Collie - Wings of Song (1991)
a Teacher" by Nan Collie, and playing congas on that track was
Maureen Kelly. You may have gathered that the lyrics were objecting
to homophobic assertions that gay and lesbian teachers were a danger
to children. If you listened very closely you heard the phrase about
"O.C.A bigots." O.C.A. was the Oregon Citizens Alliance,
a very conservative Christian political activist organization that
tried to do lots of damage in the 80s and 90s. In 1992 they sponsored
a referendum Measure 9, which would have amended the state constitution
to prevent the adoption of what they called any "special rights"
for GLBT people. This was a very galvanizing referendum, and it was
ultimately narrowly defeated, by 52% to 48%.
& The Family Values Band - They'll Get You Anyway (1992)
That parody of "Love Potion #9" was called "Ballot Measure Number 9," with new lyrics by lesbian columnist Shelly Sheklow, who is also a member of the comedy troupe Wymprov. That's spelled w-y-m-p-r-o-v, and I kinda broke my rule for this show. That song was not from a cassette, but a special CD single, but when else would I get a chance to play together two songs about Ballot Measure #9.
This is JD Doyle and I thank you for joining me with this very special journey through the world of Lesbians on Cassette, and I've got two more hours to share with you. That of course is found on my site, queermusicheritage.com. I'm closing with a wonderful group called Destiny. They were Mary Jo Paranzino, Mary Abt and Diana Bitting, and unfortunately they released only one recording, in 1992, and called it "We Are Destiny." It's got a lot of good material on it and I'll give you a couple more in the other segments, but this time here's Destiny and "Lesbian Lover."
Destiny - Lesbian Lover (1992)
Narissa Bond - What Does Love Mean (1996)
Very nice. That was Narissa Bond and the song "What Does Love Mean" from a 1996 cassette tape. That was her first release and was called "A Free Spirit Can't Run Fast in High Heels." And this is JD Doyle welcoming you back for Part 2 of "Lesbians on Cassette."
I adore this next artist. She's Lisa Koch and around 1991 she and Julie Wolf released a cassette sampler tape, and I've picked two songs from it to prove they can sing pretty and also sing pretty twisted. First up is the Bette Midler song "Hello In There."
Koch & Julie Wolf - Hello In There (1991)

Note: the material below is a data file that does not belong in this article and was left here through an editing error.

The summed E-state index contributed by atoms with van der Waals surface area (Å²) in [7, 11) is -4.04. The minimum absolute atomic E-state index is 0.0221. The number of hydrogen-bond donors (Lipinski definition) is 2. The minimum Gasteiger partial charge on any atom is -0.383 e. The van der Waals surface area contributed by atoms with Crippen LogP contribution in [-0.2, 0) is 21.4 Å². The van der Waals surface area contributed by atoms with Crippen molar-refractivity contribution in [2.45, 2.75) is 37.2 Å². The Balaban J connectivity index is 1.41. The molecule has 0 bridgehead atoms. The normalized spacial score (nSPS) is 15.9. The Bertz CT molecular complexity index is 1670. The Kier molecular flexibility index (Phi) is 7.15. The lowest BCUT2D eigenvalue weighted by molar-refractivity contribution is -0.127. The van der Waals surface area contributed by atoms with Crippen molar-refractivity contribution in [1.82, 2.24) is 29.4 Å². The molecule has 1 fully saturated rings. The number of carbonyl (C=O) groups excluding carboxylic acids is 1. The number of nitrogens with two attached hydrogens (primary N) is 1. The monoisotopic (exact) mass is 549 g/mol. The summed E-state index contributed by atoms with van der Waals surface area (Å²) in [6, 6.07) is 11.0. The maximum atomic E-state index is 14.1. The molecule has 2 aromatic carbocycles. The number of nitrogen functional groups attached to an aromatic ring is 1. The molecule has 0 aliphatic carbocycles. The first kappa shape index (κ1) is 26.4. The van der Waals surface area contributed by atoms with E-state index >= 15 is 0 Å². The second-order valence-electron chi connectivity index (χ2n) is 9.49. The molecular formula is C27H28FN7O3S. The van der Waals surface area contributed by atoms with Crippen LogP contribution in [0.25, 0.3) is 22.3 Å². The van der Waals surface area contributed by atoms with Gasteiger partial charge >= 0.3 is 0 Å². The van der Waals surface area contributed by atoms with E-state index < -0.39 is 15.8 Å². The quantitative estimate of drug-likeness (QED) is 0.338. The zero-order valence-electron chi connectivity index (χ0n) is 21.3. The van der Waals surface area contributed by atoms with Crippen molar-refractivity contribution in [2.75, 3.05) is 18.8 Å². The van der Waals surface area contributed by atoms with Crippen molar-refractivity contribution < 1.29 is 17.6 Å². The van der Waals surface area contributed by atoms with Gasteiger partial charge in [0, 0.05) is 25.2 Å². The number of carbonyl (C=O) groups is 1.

The song "Naral, Naral" may remind you of Lisa Koch's work in the duo Dos Falopia, and she was also in the group Venus Envy. There's a Venus Envy song I wanted to play in Part 1 but didn't have room, so here it is now, from their "Unarmed and Dangerous" cassette, "She's Not There."
Envy - She's Not There (1990)
Yes, there is lesbian rock. That was Girls In The Nose, with Kay Turner on lead vocals and the band also included my friend Gretchen Phillips. "Starpower" came from their self-titled 1990 release, and was a cover of a Sonic Youth song. And I'm going to bring beat way down, with Karen Hellyer and the song "Hangin' With The Boys," from her 1993 release "Peon Queen,"
Hellyer - Hangin' With the Boys (1993)
And what an interesting set that was. After Karen Hellyer was Monica Grant and a bit of "PMS," from her 1989 tape "Harbor Girl," followed by "Monogamy" by the Cowgirl Sweethearts, from their 1994 release, "The Cowgirl Collection." Closing the set was "The Faucet," by a Canadian band called the Wyrd Sisters, from their debut recording, "Leave a Little Light," from 1992.
Going through the cassettes for this show, I found it common to see artists helping each other out. For example on Monica Grant's recording she had backup help from Therese Chandler and Gayle Marie, who you've heard already, and this artist, Melanie Monsur.
Monsur - Blues on the Run (1987)
From Melanie Monsur's 1987 release "Dragonfly" you heard "Blues on the Run." And then you heard two from Jane Howard. From her 1983 tape "Bare Bones" came "Look at What the Cat Just Dragged In Blues," and then from a 1979 release called "Anyone I Can Sing To" was the song "Mama."
Before we finish this segment, are you ready for some lesbian erotica? I happened upon a tape from 1986 called "Bedtime Stories," by Sienna, and I can't resist giving you a taste, and I also couldn't resist putting a little music under it.
Sienna - Bedtime Stories, The Layover (1986)
Well, even I think that was hot, and it goes on for another 17 minutes, which you can hear on my website. I promised you more from the group Destiny, and I said on Part 1 that their 1992 tape was their only release, which is true, but the two Marys of the group, Mary Paranzino and Mary Abt joined with Jon Arterton of the Flirtations in 2001 to release a CD billed as by the Three Marys. Also on Part 1 I could not play this closing song, due to a language issue. That segment will air on broadcast radio, on the show Queer Voices on KPFT, but any additional parts are always internet only. So here's the wonderfully strong voice of Mary Paranzino from Destiny, and "Homophobic Blues."